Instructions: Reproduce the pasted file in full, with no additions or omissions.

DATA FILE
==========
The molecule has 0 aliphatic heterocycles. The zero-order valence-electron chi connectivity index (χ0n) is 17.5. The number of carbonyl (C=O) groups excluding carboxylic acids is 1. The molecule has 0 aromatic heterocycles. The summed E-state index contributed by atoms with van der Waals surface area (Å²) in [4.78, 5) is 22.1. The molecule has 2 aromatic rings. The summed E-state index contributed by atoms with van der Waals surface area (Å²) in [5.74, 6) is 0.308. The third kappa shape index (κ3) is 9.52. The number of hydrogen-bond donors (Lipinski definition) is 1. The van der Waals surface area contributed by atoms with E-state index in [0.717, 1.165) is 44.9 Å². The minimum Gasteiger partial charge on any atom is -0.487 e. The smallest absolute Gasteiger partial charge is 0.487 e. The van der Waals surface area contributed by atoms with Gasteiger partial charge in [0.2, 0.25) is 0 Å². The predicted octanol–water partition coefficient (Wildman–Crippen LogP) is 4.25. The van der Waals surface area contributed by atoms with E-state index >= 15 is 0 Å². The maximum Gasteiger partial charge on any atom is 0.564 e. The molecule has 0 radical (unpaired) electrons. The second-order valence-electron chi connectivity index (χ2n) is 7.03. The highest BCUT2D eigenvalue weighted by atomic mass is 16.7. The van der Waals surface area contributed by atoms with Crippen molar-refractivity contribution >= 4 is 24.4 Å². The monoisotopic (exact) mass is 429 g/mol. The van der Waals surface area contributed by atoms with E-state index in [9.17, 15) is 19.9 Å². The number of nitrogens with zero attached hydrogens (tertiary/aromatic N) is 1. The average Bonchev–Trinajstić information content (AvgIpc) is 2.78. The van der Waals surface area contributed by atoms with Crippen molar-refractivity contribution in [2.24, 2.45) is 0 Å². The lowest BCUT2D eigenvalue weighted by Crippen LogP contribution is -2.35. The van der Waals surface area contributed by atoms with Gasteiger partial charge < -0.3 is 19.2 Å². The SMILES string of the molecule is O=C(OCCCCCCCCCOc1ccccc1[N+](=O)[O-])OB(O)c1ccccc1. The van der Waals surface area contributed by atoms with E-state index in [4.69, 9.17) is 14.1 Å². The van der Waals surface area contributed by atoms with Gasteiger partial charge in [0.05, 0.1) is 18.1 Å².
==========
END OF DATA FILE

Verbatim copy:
The molecule has 0 aliphatic heterocycles. The zero-order valence-electron chi connectivity index (χ0n) is 17.5. The number of carbonyl (C=O) groups excluding carboxylic acids is 1. The molecule has 0 aromatic heterocycles. The summed E-state index contributed by atoms with van der Waals surface area (Å²) in [4.78, 5) is 22.1. The molecule has 2 aromatic rings. The summed E-state index contributed by atoms with van der Waals surface area (Å²) in [5.74, 6) is 0.308. The third kappa shape index (κ3) is 9.52. The number of hydrogen-bond donors (Lipinski definition) is 1. The van der Waals surface area contributed by atoms with E-state index in [0.717, 1.165) is 44.9 Å². The minimum Gasteiger partial charge on any atom is -0.487 e. The smallest absolute Gasteiger partial charge is 0.487 e. The van der Waals surface area contributed by atoms with Gasteiger partial charge in [0.2, 0.25) is 0 Å². The predicted octanol–water partition coefficient (Wildman–Crippen LogP) is 4.25. The van der Waals surface area contributed by atoms with E-state index >= 15 is 0 Å². The maximum Gasteiger partial charge on any atom is 0.564 e. The molecule has 0 radical (unpaired) electrons. The second-order valence-electron chi connectivity index (χ2n) is 7.03. The highest BCUT2D eigenvalue weighted by atomic mass is 16.7. The van der Waals surface area contributed by atoms with Crippen molar-refractivity contribution >= 4 is 24.4 Å². The monoisotopic (exact) mass is 429 g/mol. The van der Waals surface area contributed by atoms with E-state index in [9.17, 15) is 19.9 Å². The number of nitrogens with zero attached hydrogens (tertiary/aromatic N) is 1. The average Bonchev–Trinajstić information content (AvgIpc) is 2.78. The van der Waals surface area contributed by atoms with Crippen molar-refractivity contribution in [2.24, 2.45) is 0 Å². The lowest BCUT2D eigenvalue weighted by Crippen LogP contribution is -2.35. The van der Waals surface area contributed by atoms with Gasteiger partial charge < -0.3 is 19.2 Å². The SMILES string of the molecule is O=C(OCCCCCCCCCOc1ccccc1[N+](=O)[O-])OB(O)c1ccccc1. The van der Waals surface area contributed by atoms with E-state index in [4.69, 9.17) is 14.1 Å². The van der Waals surface area contributed by atoms with Gasteiger partial charge in [0.05, 0.1) is 18.1 Å².